In what was a surprise to basically no one, the president signed a bill into law Monday voiding the FCC’s controversial broadband privacy rules, which would have required ISPs obtain customers’ consent in order to use and share their personal information. Many pro and con opinions have appeared in the last couple weeks as the Senate and the House moved the measure forward via the Congressional Review Act, and that included a statement from the White House indicating the Administration disapproved of the FCC rules.
ISPs and their trade associations have long argued that inconsistency and confusion would result if the FCC privacy rules were allowed to stand since they didn’t match with FTC rules that other companies in the internet ecosystem, such as Google and Facebook, must follow. Privacy advocates claimed that without the FCC rules, consumers risked having their sensitive personal information sold to the highest bidder.
For its part, NCTA – The Internet & Television Association countered that claim last week with a “myth vs. reality” overview that’s available here. “ISPs today do not sell their customers’ sensitive personal data and have no plans to do so,” NCTA says. “Repeal of the FCC’s rules will not change current ISP practices. They have long complied with privacy practices related to the use of sensitive data collected online that are consistent with the Federal Trade Commission’s framework for privacy protection.”
The association also pointed to a pledge major ISPs made in January reiterating a commitment to follow principles consistent with the FTC’s approach, including the commitment not to sell their customers’ sensitive information – including financial, children’s, and health information, as well as social security numbers and precise geolocation data – without first obtaining opt-in consent of their customers.
“So contrary to the baseless claims of some, Congress’s repeal of the FCC’s misguided rules will not allow ISPs to sell sensitive data to the highest bidder without their customers’ knowledge or consent,” NCTA stresses.
ISPs chimed in loudly late last week as well, including Comcast, AT&T, and Verizon by underlining that they don’t sell individual browsing information and do not have plans to do so. More on that is here.
FCC Chairman Ajit Pai, who’s been very vociferous in his opposition to the rules, put out a statement after Trump signed the law to void them. “Those flawed privacy rules, which never went into effect, were designed to benefit one group of favored companies, not online consumers,” Pai says.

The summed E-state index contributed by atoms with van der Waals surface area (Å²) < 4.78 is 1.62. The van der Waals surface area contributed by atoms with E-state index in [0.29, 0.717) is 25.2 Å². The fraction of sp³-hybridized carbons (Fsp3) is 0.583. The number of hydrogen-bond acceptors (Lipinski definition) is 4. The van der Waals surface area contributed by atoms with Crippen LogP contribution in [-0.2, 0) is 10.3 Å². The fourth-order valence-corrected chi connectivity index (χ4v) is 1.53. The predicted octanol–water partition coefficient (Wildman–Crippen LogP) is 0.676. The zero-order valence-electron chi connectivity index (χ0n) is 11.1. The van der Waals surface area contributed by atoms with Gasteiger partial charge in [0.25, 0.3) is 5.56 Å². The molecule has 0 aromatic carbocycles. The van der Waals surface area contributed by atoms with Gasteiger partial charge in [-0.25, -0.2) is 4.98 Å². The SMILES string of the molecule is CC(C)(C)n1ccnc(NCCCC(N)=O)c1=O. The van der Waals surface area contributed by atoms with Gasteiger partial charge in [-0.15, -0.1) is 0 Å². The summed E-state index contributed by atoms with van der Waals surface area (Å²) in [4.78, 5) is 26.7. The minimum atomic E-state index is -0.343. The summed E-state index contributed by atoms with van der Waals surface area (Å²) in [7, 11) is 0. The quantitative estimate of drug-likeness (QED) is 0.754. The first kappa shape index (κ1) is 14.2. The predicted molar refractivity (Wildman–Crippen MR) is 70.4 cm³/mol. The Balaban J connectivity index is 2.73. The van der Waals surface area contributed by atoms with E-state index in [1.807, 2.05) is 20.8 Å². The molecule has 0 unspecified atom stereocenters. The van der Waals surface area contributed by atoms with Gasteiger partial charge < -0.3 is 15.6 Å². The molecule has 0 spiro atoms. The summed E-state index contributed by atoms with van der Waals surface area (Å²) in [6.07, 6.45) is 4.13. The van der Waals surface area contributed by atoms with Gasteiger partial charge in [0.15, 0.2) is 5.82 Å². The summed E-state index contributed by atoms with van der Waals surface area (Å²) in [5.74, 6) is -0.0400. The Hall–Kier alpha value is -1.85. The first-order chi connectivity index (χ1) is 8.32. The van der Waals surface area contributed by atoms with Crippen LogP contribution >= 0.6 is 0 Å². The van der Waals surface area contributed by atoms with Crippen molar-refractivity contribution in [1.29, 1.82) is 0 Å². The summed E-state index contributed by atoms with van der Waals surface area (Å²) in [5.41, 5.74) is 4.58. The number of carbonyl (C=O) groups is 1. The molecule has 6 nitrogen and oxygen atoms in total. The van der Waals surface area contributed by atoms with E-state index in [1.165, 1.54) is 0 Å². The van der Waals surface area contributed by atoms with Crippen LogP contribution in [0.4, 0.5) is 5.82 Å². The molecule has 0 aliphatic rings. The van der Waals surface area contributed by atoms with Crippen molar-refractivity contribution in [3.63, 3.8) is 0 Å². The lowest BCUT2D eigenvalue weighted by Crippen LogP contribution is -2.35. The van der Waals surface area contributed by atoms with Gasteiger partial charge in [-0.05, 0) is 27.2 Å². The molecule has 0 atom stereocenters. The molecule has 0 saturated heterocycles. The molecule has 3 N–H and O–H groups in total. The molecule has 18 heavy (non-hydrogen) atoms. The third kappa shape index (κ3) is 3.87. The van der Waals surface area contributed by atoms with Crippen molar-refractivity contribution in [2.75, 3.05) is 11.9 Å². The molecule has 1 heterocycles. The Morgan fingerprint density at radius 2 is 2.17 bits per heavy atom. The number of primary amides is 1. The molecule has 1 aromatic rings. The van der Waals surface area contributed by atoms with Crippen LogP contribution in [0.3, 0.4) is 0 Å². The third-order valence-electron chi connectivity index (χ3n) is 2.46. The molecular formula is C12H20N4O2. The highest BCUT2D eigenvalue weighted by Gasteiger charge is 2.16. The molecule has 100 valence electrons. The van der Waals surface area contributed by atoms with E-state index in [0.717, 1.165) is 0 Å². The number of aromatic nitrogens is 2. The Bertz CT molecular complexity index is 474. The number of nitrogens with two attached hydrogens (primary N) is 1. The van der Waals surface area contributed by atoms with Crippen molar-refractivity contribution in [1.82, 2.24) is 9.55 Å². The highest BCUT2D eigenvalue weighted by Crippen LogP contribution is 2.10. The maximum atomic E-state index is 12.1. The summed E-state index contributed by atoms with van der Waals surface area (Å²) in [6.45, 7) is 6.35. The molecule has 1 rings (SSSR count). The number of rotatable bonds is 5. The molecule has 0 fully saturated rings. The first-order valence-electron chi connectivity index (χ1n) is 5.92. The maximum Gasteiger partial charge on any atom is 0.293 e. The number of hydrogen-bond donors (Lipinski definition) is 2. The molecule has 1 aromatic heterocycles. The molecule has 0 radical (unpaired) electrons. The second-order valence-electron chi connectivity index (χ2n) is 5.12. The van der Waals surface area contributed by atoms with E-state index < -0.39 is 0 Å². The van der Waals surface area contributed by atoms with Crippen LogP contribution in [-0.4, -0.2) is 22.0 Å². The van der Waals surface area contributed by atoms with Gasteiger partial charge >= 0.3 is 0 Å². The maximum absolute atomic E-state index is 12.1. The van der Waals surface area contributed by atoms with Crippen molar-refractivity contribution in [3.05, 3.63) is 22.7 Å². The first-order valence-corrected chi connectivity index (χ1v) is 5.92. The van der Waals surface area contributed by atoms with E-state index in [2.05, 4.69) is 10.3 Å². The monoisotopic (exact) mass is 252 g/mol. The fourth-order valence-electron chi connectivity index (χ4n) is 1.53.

“In order to deliver that consistent and comprehensive protection, the Federal Communications Commission will be working with the Federal Trade Commission to restore the FTC’s authority to police internet service providers’ privacy practices,” he continues. “We need to put America’s most experienced and expert privacy cop back on the beat. And we need to end the uncertainty and confusion that was created in 2015 when the FCC intruded in this space.”
Of course, proponents of the FCC privacy rules – and there were many – were far from happy with the legislative result that Trump’s signature sealed. Despite the aforementioned privacy assurances from ISPs and broadband trade groups, they were dubious in their responses.
“No longer will Americans have rules that create secure communications networks for all. Companies may promise to secure or not sell their data, but the only agency with jurisdiction over broadband providers, the FCC, is now prohibited from creating similar rules to protect consumers in the future,” Chris Lewis, VP at Public Knowledge, says.
“Most Americans have only one choice for high-speed broadband service, and now these broadband monopolies can set their own privacy policies, change them on a whim, or leave us with no protections at all,” he continues. “These companies can also force Americans to pay to preserve their online data, as some companies have posited. This potentially raises broadband prices for everyone and forces poor Americans to choose between their privacy and access to the internet – period.”
Filed Under: Industry regulations